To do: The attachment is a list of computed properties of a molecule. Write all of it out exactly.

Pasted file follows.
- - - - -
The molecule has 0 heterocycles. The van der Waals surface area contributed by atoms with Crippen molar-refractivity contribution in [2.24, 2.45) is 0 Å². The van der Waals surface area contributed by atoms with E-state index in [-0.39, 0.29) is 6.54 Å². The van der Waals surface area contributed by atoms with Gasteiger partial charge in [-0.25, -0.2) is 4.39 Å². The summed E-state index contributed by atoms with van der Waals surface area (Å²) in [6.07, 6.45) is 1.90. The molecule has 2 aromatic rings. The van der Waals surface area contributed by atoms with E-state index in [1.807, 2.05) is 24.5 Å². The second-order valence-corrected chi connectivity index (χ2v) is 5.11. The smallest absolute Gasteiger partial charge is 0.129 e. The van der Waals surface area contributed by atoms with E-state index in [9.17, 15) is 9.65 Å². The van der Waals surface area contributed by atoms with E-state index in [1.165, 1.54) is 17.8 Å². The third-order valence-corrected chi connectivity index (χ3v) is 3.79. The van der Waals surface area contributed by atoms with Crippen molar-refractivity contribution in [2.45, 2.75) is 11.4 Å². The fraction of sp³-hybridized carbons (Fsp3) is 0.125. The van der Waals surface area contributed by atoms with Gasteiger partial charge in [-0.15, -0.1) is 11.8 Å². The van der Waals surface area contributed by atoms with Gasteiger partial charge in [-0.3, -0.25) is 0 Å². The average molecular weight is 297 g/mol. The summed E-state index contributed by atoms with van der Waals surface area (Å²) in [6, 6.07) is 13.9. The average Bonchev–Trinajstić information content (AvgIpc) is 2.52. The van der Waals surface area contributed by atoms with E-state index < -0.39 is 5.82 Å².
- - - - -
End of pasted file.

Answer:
The molecule has 0 heterocycles. The van der Waals surface area contributed by atoms with Crippen molar-refractivity contribution in [2.24, 2.45) is 0 Å². The van der Waals surface area contributed by atoms with E-state index in [-0.39, 0.29) is 6.54 Å². The van der Waals surface area contributed by atoms with Gasteiger partial charge in [-0.25, -0.2) is 4.39 Å². The summed E-state index contributed by atoms with van der Waals surface area (Å²) in [6.07, 6.45) is 1.90. The molecule has 2 aromatic rings. The van der Waals surface area contributed by atoms with E-state index in [1.807, 2.05) is 24.5 Å². The second-order valence-corrected chi connectivity index (χ2v) is 5.11. The smallest absolute Gasteiger partial charge is 0.129 e. The van der Waals surface area contributed by atoms with E-state index in [9.17, 15) is 9.65 Å². The van der Waals surface area contributed by atoms with E-state index in [1.165, 1.54) is 17.8 Å². The third-order valence-corrected chi connectivity index (χ3v) is 3.79. The van der Waals surface area contributed by atoms with Crippen molar-refractivity contribution in [2.45, 2.75) is 11.4 Å². The fraction of sp³-hybridized carbons (Fsp3) is 0.125. The van der Waals surface area contributed by atoms with Gasteiger partial charge in [-0.15, -0.1) is 11.8 Å². The van der Waals surface area contributed by atoms with Gasteiger partial charge in [-0.3, -0.25) is 0 Å². The average molecular weight is 297 g/mol. The summed E-state index contributed by atoms with van der Waals surface area (Å²) in [6, 6.07) is 13.9. The average Bonchev–Trinajstić information content (AvgIpc) is 2.52. The van der Waals surface area contributed by atoms with E-state index < -0.39 is 5.82 Å².